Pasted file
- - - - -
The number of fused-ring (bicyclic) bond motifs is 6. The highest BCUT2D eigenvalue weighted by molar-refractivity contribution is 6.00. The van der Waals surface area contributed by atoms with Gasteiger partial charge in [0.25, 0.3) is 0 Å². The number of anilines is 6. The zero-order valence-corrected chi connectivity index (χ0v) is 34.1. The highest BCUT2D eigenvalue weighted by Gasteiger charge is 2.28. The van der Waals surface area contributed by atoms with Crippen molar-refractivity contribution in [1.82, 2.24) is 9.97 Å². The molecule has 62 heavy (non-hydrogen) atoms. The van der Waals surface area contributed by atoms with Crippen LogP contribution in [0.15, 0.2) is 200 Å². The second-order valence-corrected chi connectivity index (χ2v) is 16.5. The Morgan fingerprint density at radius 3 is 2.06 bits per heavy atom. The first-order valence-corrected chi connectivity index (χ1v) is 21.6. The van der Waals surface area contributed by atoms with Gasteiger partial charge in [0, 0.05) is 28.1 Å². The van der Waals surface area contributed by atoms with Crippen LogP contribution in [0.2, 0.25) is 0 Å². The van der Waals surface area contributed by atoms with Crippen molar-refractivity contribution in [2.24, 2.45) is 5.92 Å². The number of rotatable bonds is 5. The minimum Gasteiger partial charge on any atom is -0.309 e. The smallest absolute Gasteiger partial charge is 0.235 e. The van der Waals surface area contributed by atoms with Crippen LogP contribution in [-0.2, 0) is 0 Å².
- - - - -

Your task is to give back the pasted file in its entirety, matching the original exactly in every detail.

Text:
The number of fused-ring (bicyclic) bond motifs is 6. The highest BCUT2D eigenvalue weighted by molar-refractivity contribution is 6.00. The van der Waals surface area contributed by atoms with Gasteiger partial charge in [0.25, 0.3) is 0 Å². The number of anilines is 6. The zero-order valence-corrected chi connectivity index (χ0v) is 34.1. The highest BCUT2D eigenvalue weighted by Gasteiger charge is 2.28. The van der Waals surface area contributed by atoms with Crippen molar-refractivity contribution in [1.82, 2.24) is 9.97 Å². The molecule has 62 heavy (non-hydrogen) atoms. The van der Waals surface area contributed by atoms with Crippen LogP contribution in [0.15, 0.2) is 200 Å². The second-order valence-corrected chi connectivity index (χ2v) is 16.5. The Morgan fingerprint density at radius 3 is 2.06 bits per heavy atom. The first-order valence-corrected chi connectivity index (χ1v) is 21.6. The van der Waals surface area contributed by atoms with Gasteiger partial charge in [0, 0.05) is 28.1 Å². The van der Waals surface area contributed by atoms with Crippen LogP contribution in [0.2, 0.25) is 0 Å². The van der Waals surface area contributed by atoms with Crippen molar-refractivity contribution in [2.24, 2.45) is 5.92 Å². The number of rotatable bonds is 5. The minimum Gasteiger partial charge on any atom is -0.309 e. The smallest absolute Gasteiger partial charge is 0.235 e. The van der Waals surface area contributed by atoms with Crippen LogP contribution in [-0.2, 0) is 0 Å².